Low End Theory

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Hit Me on My Pager, Now and Forever

By Brendan I. Koerner

Among my myriad faults as a writer, one of the biggies is my tendency to make sweeping statements that, upon further reflection, probably deserved a few qualifiers. I was about to make the same mistake with this week's column; thank the Lord that I was struck with a terrible cold, and as a result ingested some pseudoephedrine-laced medicine that helped refocus my mind. So instead of foolishly declaring that the continued popularity of the one-way, numeric pager is entirely inexplicable, I will now argue that the continued popularity of the one-way, numeric pager proves that you can't keep a good low-end product down.


I'm not talking here about those fancy Nextel two-ways, of the sort favored by teenagers whose high schools ban cellphones. Nor do I mean the broad-screened alphanumeric one-way of the mid-to-late 1990s, which laid the groundwork for the world's acceptance of SMS. The topic here is the humble "beeper," the boxy little gizmo bolted to many a hip during the Reagan years, and capable of nothing grander than displaying 10 to 12 digits worth of information. This is the gadget that Low End Theory demi-gods A Tribe Called Quest once glorified with the immortal rhetorical question: "Do you know the importance of a Skypager?" And it's a gadget that continues to sell in the era of the cheap Razr, for a trio of reasons that will be revealed after the jump. PLUS: An expert reader provides a quickie lesson on Spartan politics!

The most obvious reason that the beeper persists, and the reason that most endears it to Low End Theory, is price: most any strip-mall wireless hut will toss in a free Motorola Bravo LX ("designed to meet the needs of the active professional") when you sign up for network activation. Heck, they probably won't even do a credit check, given that your monthly bill will doubtless top out at $10. So consumers cursed with particularly virulent strains of Short-Arms-Deep-Pockets Syndrome (SADPS), or those who got in hawkhock to MasterCard on their last trip to Atlantic City, need not become inaccessible when T-Mobile rejects their cellphone application. As long as you've got a pocketful of quarters at all times, you're always reachable for a relative pittance.

But you're not only reachable on the street. You're also reachable in the bowels of your office building, or in that one weird nook in your apartment where Sprint PCS seems to flicker out. (Quick complaint from a onetime Sprint PCS customer: How can I be roaming in my own kitchen?) The fact of the matter is that many paging protocols tend to be more reliable than commercial cell coverage, and so they're pretty handy for folks in mission-critical positions. This surely isn't news to Gizmodo's vast audience of IT professionals, many of whom never abandoned the old-fashioned beeper (albeit only if their bosses were too cheap to upgrade to alphanumerics).

Then, as fans of the first season of The Wire know all-too-well, there's the anonymity factor. Because of the aforementioned ease with which a beeper and its attendant service can be purchased, you can make it so that your personal info isn't connected to the beeper number—just pay in cash at your local cell hut, and you're good to go. No monthly roster of incoming numbers is kept, and there's not much threat of letting sensitive information slip on a one-line LCD screen. Hence pagers are a prime example of how the Heisenberg Uncertainty Principle tangentially applies to information security: the more sophisticated equipment comes, the more it can be exploited by eavesdroppers and other undesirables. Bug? Feature? All that's moot with the humble ol' beeper.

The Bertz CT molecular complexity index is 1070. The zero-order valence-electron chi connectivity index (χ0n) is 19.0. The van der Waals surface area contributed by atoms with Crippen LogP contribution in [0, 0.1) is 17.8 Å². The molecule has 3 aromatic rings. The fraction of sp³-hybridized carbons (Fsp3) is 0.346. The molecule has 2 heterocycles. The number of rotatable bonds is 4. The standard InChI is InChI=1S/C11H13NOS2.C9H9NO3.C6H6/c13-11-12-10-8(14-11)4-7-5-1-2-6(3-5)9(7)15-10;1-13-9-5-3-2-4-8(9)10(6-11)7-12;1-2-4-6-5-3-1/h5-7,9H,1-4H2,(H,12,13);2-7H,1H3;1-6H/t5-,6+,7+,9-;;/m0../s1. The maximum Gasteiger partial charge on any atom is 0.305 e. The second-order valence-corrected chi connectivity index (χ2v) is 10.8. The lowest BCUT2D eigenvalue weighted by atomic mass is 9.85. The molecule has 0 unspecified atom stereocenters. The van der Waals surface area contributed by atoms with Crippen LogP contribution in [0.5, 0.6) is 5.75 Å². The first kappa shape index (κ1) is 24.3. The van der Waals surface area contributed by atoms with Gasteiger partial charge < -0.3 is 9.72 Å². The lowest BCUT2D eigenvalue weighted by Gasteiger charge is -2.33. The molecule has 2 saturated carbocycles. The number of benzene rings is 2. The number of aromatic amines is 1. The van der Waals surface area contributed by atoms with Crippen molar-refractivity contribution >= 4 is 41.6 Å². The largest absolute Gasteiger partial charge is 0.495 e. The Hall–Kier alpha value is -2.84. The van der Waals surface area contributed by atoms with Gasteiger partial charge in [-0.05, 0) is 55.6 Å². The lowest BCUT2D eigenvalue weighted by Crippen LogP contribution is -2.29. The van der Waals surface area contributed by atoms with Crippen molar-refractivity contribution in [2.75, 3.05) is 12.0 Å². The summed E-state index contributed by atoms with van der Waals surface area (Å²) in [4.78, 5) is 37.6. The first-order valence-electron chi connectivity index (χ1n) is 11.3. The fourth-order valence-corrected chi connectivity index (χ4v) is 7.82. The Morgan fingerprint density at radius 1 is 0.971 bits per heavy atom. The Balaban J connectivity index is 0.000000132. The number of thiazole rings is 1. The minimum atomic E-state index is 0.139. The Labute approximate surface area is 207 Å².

I know I promised just three reasons, and that you're probably well bored by now. But let me throw one more out there, on the aesthetic vibe: the time to exploit the ironic retroness of the 1980s beeper has finally come, what with the impending release of the Miami Vice movie. You will totally be the life of the party if you stroll in somewhere with a cherry-colored Motorola LS550 strapped to your hip, believe me. Plus, if you rock it long enough, you can start swapping in this nifty pager cam from time to time—the perfect accessory for anyone whose perversion of choice is grainy belt shots. As Tribe so eloquently put it back in the day, "The 's' in Skypage really stands for sex."

SPARTA WINS: Apologies for the relative brevity of this week's column but, as mentioned in the first graf, I'm dealing with a monster cold at the moment—feel like I've been operating underwater for the past 36 hours. So no low-end wrap-up in this space, just a quick classics lesson in reference to last week's Quasar column. Towards the end, I noted that "only ancient Sparta had a higher ratio of soldiers to citizens" than the Alamo city.


A Low End Theory reader with a degree in ancient history—we're not all mech-eng nerds, yo—wrote in with a fascinating tidbit. Turns out that San Antonio really loses out on the citizen-to-soldiers sweepstakes, since the ratio in Sparta was 1:1; only fighting men could be full-fledged citizens. If you weren't willing to bludgeon an Athenian once in a while, you were either a serf/slave or a woman. Yes, I realize that this system doesn't exactly jibe with our current notions of individual liberty. Don't shoot the messenger. (Thanks, Ben)


Brendan I. Koerner is a contributing editor at Wired and a columnist for both The New York Times and Slate. His Low End Theory column appears every Thursday on Gizmodo.

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